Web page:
They have the highest payroll in NBA history, yet all too often the Trail Blazers act like a CBA team going nowhere. After a 103-88 loss to the visiting Mavericks on Dec. 4, which dropped Portland to 7-9, co-captain Rasheed Wallace and two other Blazers were whooping it up in the locker room as they watched a game on TV, "acting like we had won," says co-captain Scottie Pippen, who, in a wordless expression of contempt, strode past the players, flipped off the set and shut the TV cabinet doors.
"We'll get better, but we ain't going to make it a total turnaround," the 37-year-old Pippen says. "It's impossible because of the makeup of our team. It's always new personnel; it's always, now we've got to see how this guy plays and how we're going to fit him in. You can't keep doing that."
He blames the team's woes on owner Paul Allen and president Bob Whitsitt, arguing that they have assembled the deepest roster in the league with little regard for team chemistry. When the luxury tax makes its long-anticipated debut this summer, Allen will owe the league some $50 million for his $105 million payroll. That means he'll be paying $155 million for a team that's touch-and-go to make the playoffs. After losing more than $40 million last year, tops in the NBA, the Blazers could be $100 million in the red this season. But instead of getting any credit for their free spending, says Whitsitt, "we're getting beat up for it."
At the same time, Whitsitt empathizes with fans turned off by the so-called Jail Blazers. Last Friday, Wallace and Damon Stoudamire entered not guilty pleas to misdemeanor possession of marijuana, even though the police report states that both players admitted they had been smoking pot in a car on Nov. 22. Charges of felony domestic assault against Ruben Patterson were dropped last week after his wife refused to cooperate with the prosecution, though she had told the 911 dispatcher that her husband "tried to f——— choke me." Whitsitt fined Patterson $100,000 and threatened additional fines of $10,000 for every day that he fails to receive "appropriate counseling" (penalties that the players' association is likely to appeal).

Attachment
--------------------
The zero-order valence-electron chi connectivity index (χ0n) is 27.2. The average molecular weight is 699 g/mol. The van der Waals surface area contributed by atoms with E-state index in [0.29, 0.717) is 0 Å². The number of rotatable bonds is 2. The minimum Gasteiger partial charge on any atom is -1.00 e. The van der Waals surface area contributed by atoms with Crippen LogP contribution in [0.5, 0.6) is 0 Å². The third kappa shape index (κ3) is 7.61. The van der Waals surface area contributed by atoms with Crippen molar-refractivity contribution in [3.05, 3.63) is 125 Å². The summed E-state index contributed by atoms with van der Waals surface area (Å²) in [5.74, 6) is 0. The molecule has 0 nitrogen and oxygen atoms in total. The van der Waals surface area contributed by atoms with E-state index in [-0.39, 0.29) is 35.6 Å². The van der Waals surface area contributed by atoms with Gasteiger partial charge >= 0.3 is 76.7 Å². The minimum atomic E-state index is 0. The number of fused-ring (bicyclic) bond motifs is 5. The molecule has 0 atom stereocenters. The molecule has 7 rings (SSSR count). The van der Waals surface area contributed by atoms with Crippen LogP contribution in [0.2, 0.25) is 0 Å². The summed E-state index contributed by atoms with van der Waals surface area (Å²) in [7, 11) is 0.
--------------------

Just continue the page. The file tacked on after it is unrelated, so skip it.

While Whitsitt's primary goal is to bring down the payroll by letting Pippen's contract run out at a savings of $39.4 million in salary and luxury taxes next season, he says he might move Pippen for promising young players to try to take Portland in a new direction. But who would the Blazers turn to then for leadership—Rasheed Wallace?